One app tester is advising users to think twice about updating their iPhones to use the new latest and greatest iPhone operating system, iOS 7. The new operating system may crash users’ favorite apps, at least until these apps are rewritten and updated to be supported by the new version of iOS.
Apple has sometimes blundered (think Apple Maps), but the problem with the latest iOS release is not really a mistake on Apple’s part. Instead, it points out one of the fundamental challenges of technology progress: How do designers introduce more advanced technology and still make it work hand in hand with existing older technology?
“Misunderstanding and Frustration”
As Julie Bort reports at Business Insider, via Slate, app testing firm uTest, a specialist in crowdsourced testing of smartphone apps, is warning iPhone users to be wary of upgrading their devices to the new iOS 7 operating system.
According to Matt Johnston of uTest, its customers are reporting that “90% of iOS apps tested for [the] first time are having trouble.” Johnston goes on to note that apps are running into problems in about twice as many areas as is typical for a new operating system. Moreover, app developers are having to go through three or four tries before fixing their apps so that they work when running on iOS 7.
These problems are not just minor glitches, but include outright crashing apps or mis-sized fonts that cut off text, making the app effectively non-usable.
The Good News Is the Bad News
The irony? The app problems confirm that iOS 7 is not a mere tweak to iOS, but exactly what Apple promised it would be: a major technology upgrade to its mobile operating system. The immediate problem is that many app developers did not take Apple at its word. Says Johnston of a couple of major developers he talked to, “they said they didn’t think it will [be] that big a deal.”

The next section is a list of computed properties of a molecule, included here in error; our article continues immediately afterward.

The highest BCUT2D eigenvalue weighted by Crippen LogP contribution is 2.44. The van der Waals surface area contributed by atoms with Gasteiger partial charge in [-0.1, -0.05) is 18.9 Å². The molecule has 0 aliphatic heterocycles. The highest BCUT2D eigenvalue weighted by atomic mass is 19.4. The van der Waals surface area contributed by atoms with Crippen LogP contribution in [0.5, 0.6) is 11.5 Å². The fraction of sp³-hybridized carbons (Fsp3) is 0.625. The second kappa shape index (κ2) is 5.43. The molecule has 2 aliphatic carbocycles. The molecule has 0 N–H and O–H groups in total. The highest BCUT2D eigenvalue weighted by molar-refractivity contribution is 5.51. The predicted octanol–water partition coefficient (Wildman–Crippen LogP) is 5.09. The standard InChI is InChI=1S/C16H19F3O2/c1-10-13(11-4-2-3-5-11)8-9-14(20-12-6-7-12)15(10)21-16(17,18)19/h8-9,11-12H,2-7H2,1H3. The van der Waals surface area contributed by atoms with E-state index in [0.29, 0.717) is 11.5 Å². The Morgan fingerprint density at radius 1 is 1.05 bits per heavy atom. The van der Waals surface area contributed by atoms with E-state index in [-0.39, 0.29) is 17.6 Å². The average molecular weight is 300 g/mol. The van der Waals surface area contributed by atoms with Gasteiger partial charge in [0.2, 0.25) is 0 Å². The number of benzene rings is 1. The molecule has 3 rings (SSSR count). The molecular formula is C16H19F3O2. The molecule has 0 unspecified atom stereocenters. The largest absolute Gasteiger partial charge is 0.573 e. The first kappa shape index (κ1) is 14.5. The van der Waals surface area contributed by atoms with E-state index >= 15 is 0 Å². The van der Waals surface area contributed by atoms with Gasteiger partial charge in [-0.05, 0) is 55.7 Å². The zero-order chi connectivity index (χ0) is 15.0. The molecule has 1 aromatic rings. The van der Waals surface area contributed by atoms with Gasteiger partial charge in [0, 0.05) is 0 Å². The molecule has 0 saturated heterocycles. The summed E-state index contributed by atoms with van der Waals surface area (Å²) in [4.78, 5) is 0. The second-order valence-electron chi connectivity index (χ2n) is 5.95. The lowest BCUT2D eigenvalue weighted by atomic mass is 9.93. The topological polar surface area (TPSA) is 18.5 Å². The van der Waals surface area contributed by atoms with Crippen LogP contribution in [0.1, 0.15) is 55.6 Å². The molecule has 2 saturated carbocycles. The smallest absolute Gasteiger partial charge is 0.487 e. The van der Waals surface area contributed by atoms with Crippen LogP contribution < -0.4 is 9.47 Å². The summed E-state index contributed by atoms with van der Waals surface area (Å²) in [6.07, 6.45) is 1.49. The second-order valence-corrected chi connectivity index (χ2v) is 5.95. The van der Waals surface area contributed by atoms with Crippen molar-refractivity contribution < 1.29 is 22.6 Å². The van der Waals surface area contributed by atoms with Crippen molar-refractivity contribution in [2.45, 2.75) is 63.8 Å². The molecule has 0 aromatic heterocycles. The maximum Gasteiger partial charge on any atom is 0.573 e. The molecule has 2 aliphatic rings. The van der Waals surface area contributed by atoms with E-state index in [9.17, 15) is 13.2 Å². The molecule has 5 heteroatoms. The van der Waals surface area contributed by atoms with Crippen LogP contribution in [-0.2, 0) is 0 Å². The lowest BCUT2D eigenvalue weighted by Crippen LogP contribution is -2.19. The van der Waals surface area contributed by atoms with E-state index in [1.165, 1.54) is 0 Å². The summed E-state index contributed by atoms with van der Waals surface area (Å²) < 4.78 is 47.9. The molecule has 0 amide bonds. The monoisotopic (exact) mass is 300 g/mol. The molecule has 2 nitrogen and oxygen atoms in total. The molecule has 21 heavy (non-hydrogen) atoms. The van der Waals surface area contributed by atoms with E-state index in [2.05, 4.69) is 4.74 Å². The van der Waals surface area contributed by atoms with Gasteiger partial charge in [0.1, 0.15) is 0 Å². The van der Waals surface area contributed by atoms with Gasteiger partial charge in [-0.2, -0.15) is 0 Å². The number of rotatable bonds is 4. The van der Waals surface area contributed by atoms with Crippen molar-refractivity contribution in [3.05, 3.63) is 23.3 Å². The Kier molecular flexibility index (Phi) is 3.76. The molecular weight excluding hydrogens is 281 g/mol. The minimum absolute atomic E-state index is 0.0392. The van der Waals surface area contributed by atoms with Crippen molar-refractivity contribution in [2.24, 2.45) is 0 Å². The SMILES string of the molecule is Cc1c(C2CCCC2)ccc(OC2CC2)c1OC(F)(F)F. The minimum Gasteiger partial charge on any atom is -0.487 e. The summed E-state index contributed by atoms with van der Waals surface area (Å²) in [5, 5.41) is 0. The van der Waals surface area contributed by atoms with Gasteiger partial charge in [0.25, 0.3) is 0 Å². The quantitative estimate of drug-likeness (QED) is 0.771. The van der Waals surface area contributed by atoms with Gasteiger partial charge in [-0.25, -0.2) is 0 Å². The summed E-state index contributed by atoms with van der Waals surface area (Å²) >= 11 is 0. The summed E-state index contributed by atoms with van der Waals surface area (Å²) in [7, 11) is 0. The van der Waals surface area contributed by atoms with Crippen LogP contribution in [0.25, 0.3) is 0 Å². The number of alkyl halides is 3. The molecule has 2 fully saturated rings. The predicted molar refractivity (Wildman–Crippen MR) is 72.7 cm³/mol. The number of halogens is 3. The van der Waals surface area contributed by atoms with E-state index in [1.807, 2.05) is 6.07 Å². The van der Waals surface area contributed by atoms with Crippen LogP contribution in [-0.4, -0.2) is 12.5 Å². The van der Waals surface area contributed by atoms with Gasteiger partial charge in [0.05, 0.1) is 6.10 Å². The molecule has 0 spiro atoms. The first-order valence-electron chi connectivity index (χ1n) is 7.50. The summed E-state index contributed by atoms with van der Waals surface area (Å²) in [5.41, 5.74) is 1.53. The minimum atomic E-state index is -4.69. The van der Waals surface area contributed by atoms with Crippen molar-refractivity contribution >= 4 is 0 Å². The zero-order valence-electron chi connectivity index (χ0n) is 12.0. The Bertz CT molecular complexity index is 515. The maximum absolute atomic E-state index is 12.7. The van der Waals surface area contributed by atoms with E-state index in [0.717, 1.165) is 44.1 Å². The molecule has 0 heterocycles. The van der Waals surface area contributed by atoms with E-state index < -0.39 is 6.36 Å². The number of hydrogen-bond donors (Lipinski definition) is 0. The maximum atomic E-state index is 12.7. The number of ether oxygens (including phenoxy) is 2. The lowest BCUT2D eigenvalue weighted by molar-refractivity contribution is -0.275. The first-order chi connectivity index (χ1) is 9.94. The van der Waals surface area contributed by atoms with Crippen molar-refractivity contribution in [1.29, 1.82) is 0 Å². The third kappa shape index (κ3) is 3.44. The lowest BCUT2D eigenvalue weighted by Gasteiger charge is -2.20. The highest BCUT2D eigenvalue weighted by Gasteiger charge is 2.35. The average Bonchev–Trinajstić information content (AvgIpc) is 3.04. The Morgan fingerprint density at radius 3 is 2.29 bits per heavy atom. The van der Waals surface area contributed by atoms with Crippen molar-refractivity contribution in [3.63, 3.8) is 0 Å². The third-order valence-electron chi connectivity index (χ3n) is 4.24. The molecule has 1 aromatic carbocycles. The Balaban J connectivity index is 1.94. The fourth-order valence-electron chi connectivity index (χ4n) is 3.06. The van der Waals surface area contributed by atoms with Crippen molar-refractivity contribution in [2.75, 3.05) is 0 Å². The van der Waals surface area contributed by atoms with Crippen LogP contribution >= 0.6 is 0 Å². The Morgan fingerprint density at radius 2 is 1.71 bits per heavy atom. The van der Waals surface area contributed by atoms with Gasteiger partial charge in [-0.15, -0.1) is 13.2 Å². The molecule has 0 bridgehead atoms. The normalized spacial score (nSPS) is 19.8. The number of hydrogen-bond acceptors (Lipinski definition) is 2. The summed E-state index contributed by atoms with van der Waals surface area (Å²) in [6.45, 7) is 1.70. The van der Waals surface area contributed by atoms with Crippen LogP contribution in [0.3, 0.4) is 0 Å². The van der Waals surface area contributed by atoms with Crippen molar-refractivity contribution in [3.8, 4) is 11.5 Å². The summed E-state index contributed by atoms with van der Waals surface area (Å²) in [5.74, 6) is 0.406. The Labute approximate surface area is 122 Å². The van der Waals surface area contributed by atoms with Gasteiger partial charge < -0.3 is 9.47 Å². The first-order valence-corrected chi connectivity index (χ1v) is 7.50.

One leading complication is that iOS 7 uses the “swipe-up” functionality for its new Command Center. Which means that apps that relied on swipe-up will have to find some other gesture action to take its place.
The broader challenge is characteristic of nearly all technology upgrades. Few new technologies operate in isolation. Most of them must interface with older, existing technology.
This is particularly true of computer software, and it has bedeviled programmers from the dawn of the computer era. Users want new operating systems to be “backward compatible” with their existing applications. Which can limit the full use of newer, more powerful technology.
The good news for iPhone users? The app problem should be largely resolved in a few weeks. Until then, some users may want to hold off on upgrading to iOS 7.
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